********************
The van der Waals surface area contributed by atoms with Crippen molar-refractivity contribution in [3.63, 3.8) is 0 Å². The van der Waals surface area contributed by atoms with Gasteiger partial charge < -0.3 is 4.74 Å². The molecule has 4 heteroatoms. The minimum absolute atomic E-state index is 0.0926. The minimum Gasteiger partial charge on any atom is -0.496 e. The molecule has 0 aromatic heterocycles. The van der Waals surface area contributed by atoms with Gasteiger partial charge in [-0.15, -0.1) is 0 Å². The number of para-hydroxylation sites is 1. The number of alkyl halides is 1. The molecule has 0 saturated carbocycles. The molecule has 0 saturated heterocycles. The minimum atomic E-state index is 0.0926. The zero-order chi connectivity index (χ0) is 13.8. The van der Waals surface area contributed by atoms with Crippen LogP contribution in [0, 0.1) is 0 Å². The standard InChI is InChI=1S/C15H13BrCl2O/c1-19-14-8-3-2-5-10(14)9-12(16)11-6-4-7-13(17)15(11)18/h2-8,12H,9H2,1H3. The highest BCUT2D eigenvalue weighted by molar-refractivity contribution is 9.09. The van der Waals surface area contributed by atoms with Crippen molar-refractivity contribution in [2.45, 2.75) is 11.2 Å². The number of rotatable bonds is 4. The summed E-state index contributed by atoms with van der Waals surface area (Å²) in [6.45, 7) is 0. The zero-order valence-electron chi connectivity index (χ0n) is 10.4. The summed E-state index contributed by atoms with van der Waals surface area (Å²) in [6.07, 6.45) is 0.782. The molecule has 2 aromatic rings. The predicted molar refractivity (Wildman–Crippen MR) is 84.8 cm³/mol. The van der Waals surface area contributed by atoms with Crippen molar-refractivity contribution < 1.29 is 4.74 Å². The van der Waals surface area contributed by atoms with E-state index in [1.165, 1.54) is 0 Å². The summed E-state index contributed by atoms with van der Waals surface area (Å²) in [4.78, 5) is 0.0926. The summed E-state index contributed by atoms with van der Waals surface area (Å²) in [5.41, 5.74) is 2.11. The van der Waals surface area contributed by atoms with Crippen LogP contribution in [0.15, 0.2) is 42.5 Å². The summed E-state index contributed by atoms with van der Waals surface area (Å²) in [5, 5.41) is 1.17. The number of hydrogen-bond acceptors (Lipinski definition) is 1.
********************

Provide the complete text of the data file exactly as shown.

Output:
The van der Waals surface area contributed by atoms with Crippen molar-refractivity contribution in [3.63, 3.8) is 0 Å². The van der Waals surface area contributed by atoms with Gasteiger partial charge < -0.3 is 4.74 Å². The molecule has 4 heteroatoms. The minimum absolute atomic E-state index is 0.0926. The minimum Gasteiger partial charge on any atom is -0.496 e. The molecule has 0 aromatic heterocycles. The van der Waals surface area contributed by atoms with Gasteiger partial charge in [-0.15, -0.1) is 0 Å². The number of para-hydroxylation sites is 1. The number of alkyl halides is 1. The molecule has 0 saturated carbocycles. The molecule has 0 saturated heterocycles. The minimum atomic E-state index is 0.0926. The zero-order chi connectivity index (χ0) is 13.8. The van der Waals surface area contributed by atoms with Crippen LogP contribution in [0, 0.1) is 0 Å². The standard InChI is InChI=1S/C15H13BrCl2O/c1-19-14-8-3-2-5-10(14)9-12(16)11-6-4-7-13(17)15(11)18/h2-8,12H,9H2,1H3. The highest BCUT2D eigenvalue weighted by molar-refractivity contribution is 9.09. The van der Waals surface area contributed by atoms with Crippen molar-refractivity contribution in [2.45, 2.75) is 11.2 Å². The number of rotatable bonds is 4. The summed E-state index contributed by atoms with van der Waals surface area (Å²) in [6.45, 7) is 0. The zero-order valence-electron chi connectivity index (χ0n) is 10.4. The summed E-state index contributed by atoms with van der Waals surface area (Å²) in [6.07, 6.45) is 0.782. The molecule has 2 aromatic rings. The predicted molar refractivity (Wildman–Crippen MR) is 84.8 cm³/mol. The van der Waals surface area contributed by atoms with Crippen molar-refractivity contribution < 1.29 is 4.74 Å². The van der Waals surface area contributed by atoms with E-state index in [1.165, 1.54) is 0 Å². The summed E-state index contributed by atoms with van der Waals surface area (Å²) in [4.78, 5) is 0.0926. The summed E-state index contributed by atoms with van der Waals surface area (Å²) in [5.41, 5.74) is 2.11. The van der Waals surface area contributed by atoms with Crippen LogP contribution in [0.15, 0.2) is 42.5 Å². The summed E-state index contributed by atoms with van der Waals surface area (Å²) in [5, 5.41) is 1.17. The number of hydrogen-bond acceptors (Lipinski definition) is 1.